A new publication on nutrient management in perennial ryegrass seed crops has just been released by OSU’s grass seed production research and extension team. The publication (EM 9086) is a product of many years of field work in grass seed crops by the members of the research and extension team. The nutrient management guide covers the impacts of application of nutrients on seed yield, seed yield components, crop growth and development, plant growth regulator use, pests, and others. Extensive use of tables, figures, and appendices supplement this comprehensive work on perennial ryegrass nutrient management.
The publication can be accessed at the link below:
Here’s a new article from our research group on trinexapac-ethyl plant growth regulator (PGR) effects in perennial ryegrass seed crops that will be published in Field Crops Research. This PGR is marketed as Palisade, Moddus, and several generic products. The trials were conducted from 1998 to 2012 at OSU’s Hyslop Farm.
The study reports several important findings:
Application of trinexapac-ethyl PGR reduced stem length and controlled lodging in perennial ryegrass across nine diverse lodging environments in the Willamette Valley of Oregon.
Trinexapac-ethyl PGR consistently increased seed yield and harvest index in perennial ryegrass regardless of the severity of lodging.
Timing trinexapac-ethyl applications between BBCH stages 32 and 51 produced the best seed yield results.
Seed yield increases resulting from trinexapac-ethyl application were attributable to a greater number of seeds spikelet-1 (seed number) and improvements in seed set.
Tillers, rhizomes, and stolons are three types of branches produced by grass plants. All are stems that branch at some point from the crop’s mainstem or from other stems.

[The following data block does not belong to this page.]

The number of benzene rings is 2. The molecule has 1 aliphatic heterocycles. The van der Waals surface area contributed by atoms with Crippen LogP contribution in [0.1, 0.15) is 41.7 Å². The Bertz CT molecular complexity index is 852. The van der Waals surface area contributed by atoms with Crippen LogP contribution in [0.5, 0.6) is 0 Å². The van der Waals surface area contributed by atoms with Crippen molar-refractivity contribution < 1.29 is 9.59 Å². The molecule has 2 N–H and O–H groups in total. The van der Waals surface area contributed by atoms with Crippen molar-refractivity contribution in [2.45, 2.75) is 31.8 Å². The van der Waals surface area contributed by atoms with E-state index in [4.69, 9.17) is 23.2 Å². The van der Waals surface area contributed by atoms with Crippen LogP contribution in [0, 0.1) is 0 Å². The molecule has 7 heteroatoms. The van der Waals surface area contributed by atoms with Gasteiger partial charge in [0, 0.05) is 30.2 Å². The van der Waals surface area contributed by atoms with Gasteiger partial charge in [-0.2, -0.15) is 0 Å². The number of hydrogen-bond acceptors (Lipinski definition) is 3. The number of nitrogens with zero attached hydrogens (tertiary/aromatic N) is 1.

The tiller is an above-ground branch on a grass plant. Tillers are an important component of the crop’s shoot system and through carbon capture and partitioning, contribute to seed yield. As a tiller grows and develops, additional tillers can form in the leaf axils of that tiller. All grasses produce tillers. Continue reading →
Grass seed crops are biologically inefficient in the production of seed. Many flowers are produced by these grasses yet relatively few of the flowers become seed, thus the potential seed yield may be many times greater than the actual seed yield harvested. Losses due to inadequate pollination and fertilization, abortion during seed development, and seed shattering all contribute to the relative low numbers of seed that are harvested compared to the crop’s yield potential.
Under certain conditions, the tiller cannot support the weight of the developing inflorescence and seed. The tiller lodges or falls to the ground, especially when there are high levels of nitrogen fertilizer and soil moisture present (Fig. 1). Both conditions are common in Oregon’s commercial grass seed production fields in the spring. But will that be the case in spring 2013?
The winter months of January through March 2013 have been the 2nd driest winter period on record at Corvallis with only 6.28 inches recorded. Can we expect more of the same dry weather during spring? No one can say for sure, but an examination of weather records for the past 124 years reveals that when precipitation is very low (50% or less of the 16.02 inch normal) in January through March, the following April through June period averages 5.78 inches or near normal rainfall (normal is 5.83 inches).
Despite the very dry weather that has been recorded to date, there may still be enough rainfall present in coming months to make lodging a problem for local seed growers.
Willamette Valley seed producers have endured yet another cold and wet spring. Seed growers are now looking forward to the pleasant dry and warm summer weather that area is well known for to aid in harvest and other field operations. This spring’s weather was both colder and wetter than the long-term averages for the locale. And this combination of cold and wet weather in spring is part of a trend that has been evident for the past four years.